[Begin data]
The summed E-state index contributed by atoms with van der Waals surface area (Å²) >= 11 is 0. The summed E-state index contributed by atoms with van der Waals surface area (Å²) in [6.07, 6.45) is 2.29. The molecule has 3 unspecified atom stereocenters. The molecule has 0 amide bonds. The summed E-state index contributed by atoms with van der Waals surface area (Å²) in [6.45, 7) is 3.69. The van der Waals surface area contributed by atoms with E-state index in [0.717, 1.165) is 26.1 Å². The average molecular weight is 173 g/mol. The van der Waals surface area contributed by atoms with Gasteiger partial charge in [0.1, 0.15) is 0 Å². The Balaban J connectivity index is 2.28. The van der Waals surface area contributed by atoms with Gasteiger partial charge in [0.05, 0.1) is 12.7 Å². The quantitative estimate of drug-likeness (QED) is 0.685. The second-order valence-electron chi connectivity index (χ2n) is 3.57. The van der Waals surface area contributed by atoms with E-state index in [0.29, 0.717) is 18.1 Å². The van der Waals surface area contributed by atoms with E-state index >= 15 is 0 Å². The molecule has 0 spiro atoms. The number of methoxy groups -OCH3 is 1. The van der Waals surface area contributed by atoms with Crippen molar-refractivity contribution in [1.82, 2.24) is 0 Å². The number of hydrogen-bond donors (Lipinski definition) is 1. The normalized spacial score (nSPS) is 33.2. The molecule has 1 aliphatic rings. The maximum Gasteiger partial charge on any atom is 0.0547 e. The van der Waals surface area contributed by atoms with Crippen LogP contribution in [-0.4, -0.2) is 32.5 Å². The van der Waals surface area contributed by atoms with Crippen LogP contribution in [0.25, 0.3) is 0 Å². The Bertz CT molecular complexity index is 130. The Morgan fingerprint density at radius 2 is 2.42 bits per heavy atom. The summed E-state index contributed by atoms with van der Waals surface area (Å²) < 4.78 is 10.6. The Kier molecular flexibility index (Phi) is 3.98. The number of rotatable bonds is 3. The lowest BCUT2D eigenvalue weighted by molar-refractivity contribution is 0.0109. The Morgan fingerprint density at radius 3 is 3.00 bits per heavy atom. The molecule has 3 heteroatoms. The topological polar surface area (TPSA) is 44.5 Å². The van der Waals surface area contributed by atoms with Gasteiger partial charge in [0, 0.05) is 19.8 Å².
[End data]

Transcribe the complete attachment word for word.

The summed E-state index contributed by atoms with van der Waals surface area (Å²) >= 11 is 0. The summed E-state index contributed by atoms with van der Waals surface area (Å²) in [6.07, 6.45) is 2.29. The molecule has 3 unspecified atom stereocenters. The molecule has 0 amide bonds. The summed E-state index contributed by atoms with van der Waals surface area (Å²) in [6.45, 7) is 3.69. The van der Waals surface area contributed by atoms with E-state index in [0.717, 1.165) is 26.1 Å². The average molecular weight is 173 g/mol. The van der Waals surface area contributed by atoms with Gasteiger partial charge in [0.1, 0.15) is 0 Å². The Balaban J connectivity index is 2.28. The van der Waals surface area contributed by atoms with Gasteiger partial charge in [0.05, 0.1) is 12.7 Å². The quantitative estimate of drug-likeness (QED) is 0.685. The second-order valence-electron chi connectivity index (χ2n) is 3.57. The van der Waals surface area contributed by atoms with E-state index in [0.29, 0.717) is 18.1 Å². The van der Waals surface area contributed by atoms with E-state index >= 15 is 0 Å². The molecule has 0 spiro atoms. The number of methoxy groups -OCH3 is 1. The van der Waals surface area contributed by atoms with Crippen molar-refractivity contribution in [1.82, 2.24) is 0 Å². The number of hydrogen-bond donors (Lipinski definition) is 1. The normalized spacial score (nSPS) is 33.2. The molecule has 1 aliphatic rings. The maximum Gasteiger partial charge on any atom is 0.0547 e. The van der Waals surface area contributed by atoms with Crippen LogP contribution in [-0.4, -0.2) is 32.5 Å². The van der Waals surface area contributed by atoms with Crippen LogP contribution in [0.25, 0.3) is 0 Å². The Bertz CT molecular complexity index is 130. The Morgan fingerprint density at radius 2 is 2.42 bits per heavy atom. The summed E-state index contributed by atoms with van der Waals surface area (Å²) < 4.78 is 10.6. The Kier molecular flexibility index (Phi) is 3.98. The number of rotatable bonds is 3. The lowest BCUT2D eigenvalue weighted by molar-refractivity contribution is 0.0109. The Morgan fingerprint density at radius 3 is 3.00 bits per heavy atom. The molecule has 3 heteroatoms. The topological polar surface area (TPSA) is 44.5 Å². The van der Waals surface area contributed by atoms with Gasteiger partial charge in [0, 0.05) is 19.8 Å².